South Nopah Range Wilderness
Guide

Introduction

The South Nopah Range Wilderness became part of the National Wilderness Preservation System in 1994 and is managed by the Bureau of Land Management in the State of California. This wilderness area encompasses 17060 acres of desert and mountain terrain and is bordered on its north side and contiguous with the larger Nopah Range Wilderness. The South Nopah Range Wilderness preserves natural habitat for wildlife and provides recreational opportunities for backcountry camping and hiking. There are no obvious trails or water sources, so recreational users need to bring in supplies and tend to follow washes or wildlife trails to explore the area.
The landscape of the South Nopah Range contains bajadas, alluvial slopes created by washes with loose rocks and sediment, that slope up both sides of the rugged Nopah Mountain Range contained in the area. The Nopah Range has elevations of about 4200 feet and is composed of sedimentary rock. Interesting large mammals that can be spotted in the wilderness area include desert bighorn sheep, wild horses, and wild burros. Prairie falcons glide across the sky along the southern section, and evidence of old mining activities dot the landscape. There is little vegetation in the area; plant life consists of desert scrub and some ivory-spined agave plant.
While staying in the region, you can also visit the Death Valley National Park, which lies 31 miles to the west, Red Rock Canyon National Park, which is situated 57 miles east, and the Mojave National Preserve, which is 53 miles south of the South Nopah Range Wilderness.

RV Rentals in South Nopah Range Wilderness

Transportation

Driving

The South Nopah Range Wilderness area is just west of the Nevada border and situated entirely within the State of California. Pahrump Nevada sits at the junction of Highways 160 and 372, northeast of the Nopah Range Wilderness. The town is the nearest major center with amenities and services for travelers passing through the area to the South Nopah Range Wilderness.

The South Nopah Range Wilderness is separated from the Nopah Range Wilderness by the Old Spanish Trail Highway. Furnace Creek Road borders the wilderness area on the south side. Several informal, unmarked, naturally surfaced access roads run from these paved roads to the border of the wilderness and can be used by high clearance, four-wheel-drive vehicles to access washes in the wilderness, which serve as trailheads into the BLM South Nopah Range Wilderness. Motorized vehicles are not permitted in the pubic BLM lands and some private lands surround and extend into the wilderness area. Do not cross private lands on foot or by motorized vehicle to access the public lands without first obtaining landowner permission.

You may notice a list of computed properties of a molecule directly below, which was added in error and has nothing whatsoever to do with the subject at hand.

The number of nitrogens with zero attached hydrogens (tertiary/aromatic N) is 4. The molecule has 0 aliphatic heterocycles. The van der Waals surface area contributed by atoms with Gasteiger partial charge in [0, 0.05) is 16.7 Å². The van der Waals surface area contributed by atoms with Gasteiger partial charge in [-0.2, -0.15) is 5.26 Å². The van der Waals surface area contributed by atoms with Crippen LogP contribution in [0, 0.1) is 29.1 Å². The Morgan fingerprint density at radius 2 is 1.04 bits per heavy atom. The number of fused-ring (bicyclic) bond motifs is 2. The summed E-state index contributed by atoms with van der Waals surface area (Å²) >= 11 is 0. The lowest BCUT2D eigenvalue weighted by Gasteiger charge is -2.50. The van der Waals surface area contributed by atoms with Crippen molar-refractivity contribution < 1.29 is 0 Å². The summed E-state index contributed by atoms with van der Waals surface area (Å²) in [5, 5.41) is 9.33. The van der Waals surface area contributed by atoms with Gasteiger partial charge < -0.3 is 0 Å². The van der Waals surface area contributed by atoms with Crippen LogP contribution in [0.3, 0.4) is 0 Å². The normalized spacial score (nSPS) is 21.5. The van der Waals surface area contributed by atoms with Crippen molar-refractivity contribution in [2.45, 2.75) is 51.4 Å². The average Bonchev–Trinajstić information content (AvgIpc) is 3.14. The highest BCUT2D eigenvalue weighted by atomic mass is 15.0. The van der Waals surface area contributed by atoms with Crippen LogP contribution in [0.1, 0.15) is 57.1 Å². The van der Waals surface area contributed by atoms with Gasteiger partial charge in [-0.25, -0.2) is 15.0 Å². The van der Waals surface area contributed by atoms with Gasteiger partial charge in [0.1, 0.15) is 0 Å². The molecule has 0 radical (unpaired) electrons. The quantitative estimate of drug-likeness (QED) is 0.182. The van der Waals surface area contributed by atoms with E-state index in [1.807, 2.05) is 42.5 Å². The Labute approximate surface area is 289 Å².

When traveling in the region, visitors will experience extremely hot temperatures in summer, and the area is remote with poor cellular coverage. Ensure your vehicle is well maintained and have maps, drinking water, extra vehicle coolant water, spare tires, and any other supplies you may require in case of emergency.

There is no RV camping in the South Nopah Range Wilderness. However, designated campgrounds in the surrounding national parks accommodate RVs.

Parking

Public Transportation

Campgrounds and parking in South Nopah Range Wilderness

Campsites in South Nopah Range Wilderness

First-come first-served

Texas Springs Campground

At just over a one and a half hour drive from the South Nopah Range WIlderness, the Texas Springs Campground makes a great place to set up a base camp for RV campers looking for accessibility and amenities while still enjoying a natural, secluded setting.

This campground is only open from mid-October until the beginning of May, which is the peak season in the area. The campground is located to the west in the Death Valley National Park on a hill overlooking Furnace Creek. The proximity of Furnace Creek is convenient as you can stock up on supplies, and many popular sites for hikes, such as Golden Canyon and Zabriskie Point, geological sightseeing location Badwater Basin, and a golf course are nearby.

The campground has 92 individual spots with some vegetation, but the campground is mostly open and exposed with little shade and privacy. There are restrooms with flush toilets, a dump station, and drinking water supply at the campground. Of note, payment here is by credit card only, and generators are not permitted. Campsites have fire grates and picnic tables, but there are no RV hookups.

Alternate camping

Backcountry Camping